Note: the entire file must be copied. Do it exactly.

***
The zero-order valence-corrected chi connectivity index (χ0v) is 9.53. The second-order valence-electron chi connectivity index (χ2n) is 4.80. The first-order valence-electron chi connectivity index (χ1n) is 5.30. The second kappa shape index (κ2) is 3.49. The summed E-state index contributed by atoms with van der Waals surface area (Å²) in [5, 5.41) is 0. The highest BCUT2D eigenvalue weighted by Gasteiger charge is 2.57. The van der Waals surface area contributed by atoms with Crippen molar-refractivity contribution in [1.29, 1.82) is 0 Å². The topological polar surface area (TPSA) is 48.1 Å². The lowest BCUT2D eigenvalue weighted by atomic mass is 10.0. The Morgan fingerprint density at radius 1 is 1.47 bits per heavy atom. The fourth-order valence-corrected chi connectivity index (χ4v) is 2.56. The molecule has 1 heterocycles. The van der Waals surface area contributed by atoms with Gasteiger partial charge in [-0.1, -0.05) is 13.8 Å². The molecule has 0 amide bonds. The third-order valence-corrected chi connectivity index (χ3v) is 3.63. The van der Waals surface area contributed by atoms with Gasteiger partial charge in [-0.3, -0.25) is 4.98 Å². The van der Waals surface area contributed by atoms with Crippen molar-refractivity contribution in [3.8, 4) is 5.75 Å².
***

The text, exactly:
The zero-order valence-corrected chi connectivity index (χ0v) is 9.53. The second-order valence-electron chi connectivity index (χ2n) is 4.80. The first-order valence-electron chi connectivity index (χ1n) is 5.30. The second kappa shape index (κ2) is 3.49. The summed E-state index contributed by atoms with van der Waals surface area (Å²) in [5, 5.41) is 0. The highest BCUT2D eigenvalue weighted by Gasteiger charge is 2.57. The van der Waals surface area contributed by atoms with Crippen molar-refractivity contribution in [1.29, 1.82) is 0 Å². The topological polar surface area (TPSA) is 48.1 Å². The lowest BCUT2D eigenvalue weighted by atomic mass is 10.0. The Morgan fingerprint density at radius 1 is 1.47 bits per heavy atom. The fourth-order valence-corrected chi connectivity index (χ4v) is 2.56. The molecule has 1 heterocycles. The van der Waals surface area contributed by atoms with Gasteiger partial charge in [-0.1, -0.05) is 13.8 Å². The molecule has 0 amide bonds. The third-order valence-corrected chi connectivity index (χ3v) is 3.63. The van der Waals surface area contributed by atoms with Gasteiger partial charge in [-0.3, -0.25) is 4.98 Å². The van der Waals surface area contributed by atoms with Crippen molar-refractivity contribution in [3.8, 4) is 5.75 Å².